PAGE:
Gov. Greg Abbott characterizes his attack on diversity, equity and inclusion policies as a way to protect Texans against raced-based hiring and the creep of so-called “woke” liberal ideologies, but the governor is either missing the point or deliberately misleading Texans.
In a state which has historically struggled to rectify the lingering effects of racism and the lack of diversity in its state-level workforce, dialing back diversity, equity and inclusion — or DEI — policies would be a significant and unnecessary step backward.
Claims that DEI hiring practices are illegal are unfounded
In a Feb. 4 memo to state agencies and public universities, Gardner Pate, Abbott's chief of staff, cautioned against using DEI policies. He said funding them with state money runs afoul of federal law, a claim disputed by some legal experts who contend there is nothing unlawful about ensuring the broadest cross-section of applicants is considered for jobs or promotion. Still, Abbott's warning was enough for university systems including the University of Texas, Texas Tech University, Texas A&M, the University of Houston and Texas State University to announce they are pausing or reviewing their DEI policies to ensure they pass legal muster.
Abbott's false characterization of DEI as race-based hiring notwithstanding, DEI policies do not promote hiring less qualified candidates because they have a certain skin color, sexual orientation, disability or other distinguishing characteristic. The policies are simply intended to give those who have historically been under-represented or discriminated against equal footing in the job market.
The February memo from the governor's chief of staff said DEI "has been manipulated to push policies that expressly favor some demographic groups to the detriment of others,” which many have interpreted to mean white people are losing out on opportunities because of their race. The notion that respected universities are hiring black or brown job candidates strictly based on race is offensive, Angela Valenzuela, a professor in the University of Texas' Department of Educational Leadership and Policy, told our Editorial Board.
“It's absurd, and it’s also harmful because it suggests that those of us who are here are here because of that,” Valenzuela said. “To suggest that we are here because we are members of a certain demographic is not only untrue, it's hurtful.”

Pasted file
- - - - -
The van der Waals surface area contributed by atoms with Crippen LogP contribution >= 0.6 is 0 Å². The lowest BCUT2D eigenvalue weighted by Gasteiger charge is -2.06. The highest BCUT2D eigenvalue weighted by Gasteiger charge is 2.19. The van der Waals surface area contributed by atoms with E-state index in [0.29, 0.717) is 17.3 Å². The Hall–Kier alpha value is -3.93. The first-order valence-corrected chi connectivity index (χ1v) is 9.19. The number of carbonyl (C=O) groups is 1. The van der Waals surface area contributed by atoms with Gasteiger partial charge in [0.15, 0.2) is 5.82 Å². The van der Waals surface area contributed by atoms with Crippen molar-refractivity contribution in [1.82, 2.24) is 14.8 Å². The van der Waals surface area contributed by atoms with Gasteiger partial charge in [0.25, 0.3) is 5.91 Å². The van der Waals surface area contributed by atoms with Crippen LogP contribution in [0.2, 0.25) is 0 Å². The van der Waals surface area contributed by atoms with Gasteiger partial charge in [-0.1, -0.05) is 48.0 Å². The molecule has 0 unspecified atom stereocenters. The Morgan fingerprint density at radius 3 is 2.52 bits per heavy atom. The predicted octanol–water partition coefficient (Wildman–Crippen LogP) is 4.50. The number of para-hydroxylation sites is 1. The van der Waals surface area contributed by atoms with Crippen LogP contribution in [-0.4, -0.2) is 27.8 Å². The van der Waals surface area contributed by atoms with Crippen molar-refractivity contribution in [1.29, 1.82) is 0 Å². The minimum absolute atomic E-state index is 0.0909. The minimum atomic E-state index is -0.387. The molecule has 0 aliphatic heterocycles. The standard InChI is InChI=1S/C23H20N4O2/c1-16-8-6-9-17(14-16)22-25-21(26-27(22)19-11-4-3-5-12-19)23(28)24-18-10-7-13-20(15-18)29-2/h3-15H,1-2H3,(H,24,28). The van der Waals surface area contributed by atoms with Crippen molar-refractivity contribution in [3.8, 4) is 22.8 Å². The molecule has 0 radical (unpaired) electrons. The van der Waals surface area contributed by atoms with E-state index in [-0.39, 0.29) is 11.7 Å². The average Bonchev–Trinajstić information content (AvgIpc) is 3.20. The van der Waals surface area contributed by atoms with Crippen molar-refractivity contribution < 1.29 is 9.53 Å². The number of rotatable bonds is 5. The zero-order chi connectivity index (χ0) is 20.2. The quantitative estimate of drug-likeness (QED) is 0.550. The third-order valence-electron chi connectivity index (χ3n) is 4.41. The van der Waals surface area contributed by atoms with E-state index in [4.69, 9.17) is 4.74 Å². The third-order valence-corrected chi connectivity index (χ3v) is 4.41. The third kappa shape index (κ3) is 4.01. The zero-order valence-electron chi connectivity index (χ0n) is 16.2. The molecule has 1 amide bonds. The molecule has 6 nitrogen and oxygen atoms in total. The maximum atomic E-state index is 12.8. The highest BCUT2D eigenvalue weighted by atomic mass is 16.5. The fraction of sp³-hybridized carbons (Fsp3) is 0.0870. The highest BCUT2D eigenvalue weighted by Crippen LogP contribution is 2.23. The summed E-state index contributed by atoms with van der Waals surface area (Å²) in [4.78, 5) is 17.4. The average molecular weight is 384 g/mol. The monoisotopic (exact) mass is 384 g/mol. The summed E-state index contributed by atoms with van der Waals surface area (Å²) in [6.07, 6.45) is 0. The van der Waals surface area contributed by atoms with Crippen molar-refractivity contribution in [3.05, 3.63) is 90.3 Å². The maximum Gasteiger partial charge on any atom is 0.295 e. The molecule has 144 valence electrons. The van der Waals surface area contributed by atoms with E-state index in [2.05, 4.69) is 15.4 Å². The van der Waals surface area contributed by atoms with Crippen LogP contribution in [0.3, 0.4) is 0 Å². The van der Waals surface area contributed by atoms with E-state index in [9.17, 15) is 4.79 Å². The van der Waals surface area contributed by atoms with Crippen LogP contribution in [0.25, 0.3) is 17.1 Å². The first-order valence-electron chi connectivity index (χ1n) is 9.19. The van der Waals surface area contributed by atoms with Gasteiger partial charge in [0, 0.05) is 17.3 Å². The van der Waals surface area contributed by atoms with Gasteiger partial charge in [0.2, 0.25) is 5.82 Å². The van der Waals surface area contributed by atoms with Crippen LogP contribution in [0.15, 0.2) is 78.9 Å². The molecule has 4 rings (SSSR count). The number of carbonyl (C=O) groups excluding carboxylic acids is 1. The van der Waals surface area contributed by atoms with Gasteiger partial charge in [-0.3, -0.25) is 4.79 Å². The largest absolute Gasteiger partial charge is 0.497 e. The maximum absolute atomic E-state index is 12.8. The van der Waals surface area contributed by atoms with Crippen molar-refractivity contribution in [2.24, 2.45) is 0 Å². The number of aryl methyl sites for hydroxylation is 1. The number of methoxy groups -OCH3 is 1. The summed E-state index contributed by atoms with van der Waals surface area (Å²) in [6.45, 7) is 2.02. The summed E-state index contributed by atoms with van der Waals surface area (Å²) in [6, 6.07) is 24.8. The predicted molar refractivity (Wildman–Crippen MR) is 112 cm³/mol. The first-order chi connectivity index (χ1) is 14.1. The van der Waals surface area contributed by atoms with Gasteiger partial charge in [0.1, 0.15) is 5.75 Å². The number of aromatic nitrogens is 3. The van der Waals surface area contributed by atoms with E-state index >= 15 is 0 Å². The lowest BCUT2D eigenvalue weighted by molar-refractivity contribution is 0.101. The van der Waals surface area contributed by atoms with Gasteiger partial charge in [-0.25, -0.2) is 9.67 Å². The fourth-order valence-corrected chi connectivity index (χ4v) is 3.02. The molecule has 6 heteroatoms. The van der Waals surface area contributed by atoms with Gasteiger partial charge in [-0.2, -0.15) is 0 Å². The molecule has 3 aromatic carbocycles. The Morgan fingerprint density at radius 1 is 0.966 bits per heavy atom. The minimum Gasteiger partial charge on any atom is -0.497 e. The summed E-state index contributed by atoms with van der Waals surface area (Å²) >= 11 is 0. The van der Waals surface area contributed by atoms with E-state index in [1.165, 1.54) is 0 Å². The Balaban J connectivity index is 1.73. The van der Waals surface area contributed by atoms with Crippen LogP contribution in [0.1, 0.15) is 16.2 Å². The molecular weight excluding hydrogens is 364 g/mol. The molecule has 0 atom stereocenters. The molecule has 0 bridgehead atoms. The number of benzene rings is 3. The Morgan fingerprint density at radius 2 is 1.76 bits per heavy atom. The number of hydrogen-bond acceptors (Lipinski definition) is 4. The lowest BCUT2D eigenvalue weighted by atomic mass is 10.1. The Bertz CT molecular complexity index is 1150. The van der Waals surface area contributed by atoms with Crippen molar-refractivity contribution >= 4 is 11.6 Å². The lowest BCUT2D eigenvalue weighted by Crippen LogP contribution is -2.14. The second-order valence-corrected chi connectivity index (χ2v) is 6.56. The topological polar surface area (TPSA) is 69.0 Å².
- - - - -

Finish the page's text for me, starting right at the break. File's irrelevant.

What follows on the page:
Abbott told the Houston Chronicle last week that DEI policies are part of a larger effort to “purge conservative thought.” That is another false characterization. DEI does not advocate indoctrinating students, government employees or anyone else with liberal orthodoxy. Instead, it allows different perspectives to be respectfully heard and promotes a sense of belonging and inclusion.
DEI policies are a response to historic wrongs
DEI concepts are not new; they have roots in the civil rights movement. But they took on renewed urgency after George Floyd's murder at the hands of a white Minneapolis police officer in 2020. The murder sparked a national debate on the role of race in American life, and organizations in business, government, academia and other sectors began to rightfully re-examine their hiring and employment policies to ensure fairness for all. More recently, conservative Republican politicians such as Abbott and Florida Gov. Ron DeSantis have made DEI a red-meat political issue, pushing back on the policies with unfounded, ugly claims suggesting qualified white job candidates will lose out on opportunities because of the policies.
That is not to say there isn’t potential for overreach in the implementation of DEI policies. Texas Tech University is reviewing its DEI policies in part because of complaints that one department closely scrutinized job candidates over their knowledge of DEI. The DEI concept, and certainly the abbreviation, are still unfamiliar to many, evidence that some still have much to learn on the subject.
In his interview with the Chronicle, Abbott said his administration supports diversity, but his attack on programs that foster it suggest otherwise. The governor should back up his words and leave the state's DEI programs alone. Instead of seeking to dial back DEI policies, Abbott should dial back his inflammatory rhetoric, which seeks to pit groups against each other on the premise that one group is being wronged at the expense of others.
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